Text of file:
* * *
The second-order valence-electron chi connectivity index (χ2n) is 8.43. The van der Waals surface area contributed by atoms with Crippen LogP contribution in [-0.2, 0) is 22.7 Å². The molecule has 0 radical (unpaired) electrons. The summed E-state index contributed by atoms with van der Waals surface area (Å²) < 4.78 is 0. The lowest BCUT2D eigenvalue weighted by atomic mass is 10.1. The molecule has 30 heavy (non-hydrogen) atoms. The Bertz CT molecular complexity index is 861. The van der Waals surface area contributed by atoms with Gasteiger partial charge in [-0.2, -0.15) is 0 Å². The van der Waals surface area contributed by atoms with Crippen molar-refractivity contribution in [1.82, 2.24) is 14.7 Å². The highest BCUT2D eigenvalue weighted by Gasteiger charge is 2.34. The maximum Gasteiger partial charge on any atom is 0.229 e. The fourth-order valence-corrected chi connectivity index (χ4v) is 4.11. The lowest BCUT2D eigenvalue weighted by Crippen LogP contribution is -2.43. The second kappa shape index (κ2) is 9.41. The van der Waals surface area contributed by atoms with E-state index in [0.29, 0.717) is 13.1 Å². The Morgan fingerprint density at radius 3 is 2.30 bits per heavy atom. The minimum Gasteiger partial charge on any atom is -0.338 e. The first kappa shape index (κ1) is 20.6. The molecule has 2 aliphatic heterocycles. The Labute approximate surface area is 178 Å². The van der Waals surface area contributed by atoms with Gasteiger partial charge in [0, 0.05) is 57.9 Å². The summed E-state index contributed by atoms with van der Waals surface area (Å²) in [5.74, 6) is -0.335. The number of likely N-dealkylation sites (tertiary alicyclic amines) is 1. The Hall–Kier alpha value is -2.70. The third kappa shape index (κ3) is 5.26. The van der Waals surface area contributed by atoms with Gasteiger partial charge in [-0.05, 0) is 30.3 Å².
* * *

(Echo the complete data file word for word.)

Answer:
The second-order valence-electron chi connectivity index (χ2n) is 8.43. The van der Waals surface area contributed by atoms with Crippen LogP contribution in [-0.2, 0) is 22.7 Å². The molecule has 0 radical (unpaired) electrons. The summed E-state index contributed by atoms with van der Waals surface area (Å²) < 4.78 is 0. The lowest BCUT2D eigenvalue weighted by atomic mass is 10.1. The molecule has 30 heavy (non-hydrogen) atoms. The Bertz CT molecular complexity index is 861. The van der Waals surface area contributed by atoms with Gasteiger partial charge in [-0.2, -0.15) is 0 Å². The van der Waals surface area contributed by atoms with Crippen molar-refractivity contribution in [1.82, 2.24) is 14.7 Å². The highest BCUT2D eigenvalue weighted by Gasteiger charge is 2.34. The maximum Gasteiger partial charge on any atom is 0.229 e. The fourth-order valence-corrected chi connectivity index (χ4v) is 4.11. The lowest BCUT2D eigenvalue weighted by Crippen LogP contribution is -2.43. The second kappa shape index (κ2) is 9.41. The van der Waals surface area contributed by atoms with E-state index in [0.29, 0.717) is 13.1 Å². The Morgan fingerprint density at radius 3 is 2.30 bits per heavy atom. The minimum Gasteiger partial charge on any atom is -0.338 e. The first kappa shape index (κ1) is 20.6. The molecule has 2 aliphatic heterocycles. The Labute approximate surface area is 178 Å². The van der Waals surface area contributed by atoms with Gasteiger partial charge in [0, 0.05) is 57.9 Å². The summed E-state index contributed by atoms with van der Waals surface area (Å²) in [5.74, 6) is -0.335. The number of likely N-dealkylation sites (tertiary alicyclic amines) is 1. The Hall–Kier alpha value is -2.70. The third kappa shape index (κ3) is 5.26. The van der Waals surface area contributed by atoms with Gasteiger partial charge in [-0.05, 0) is 30.3 Å².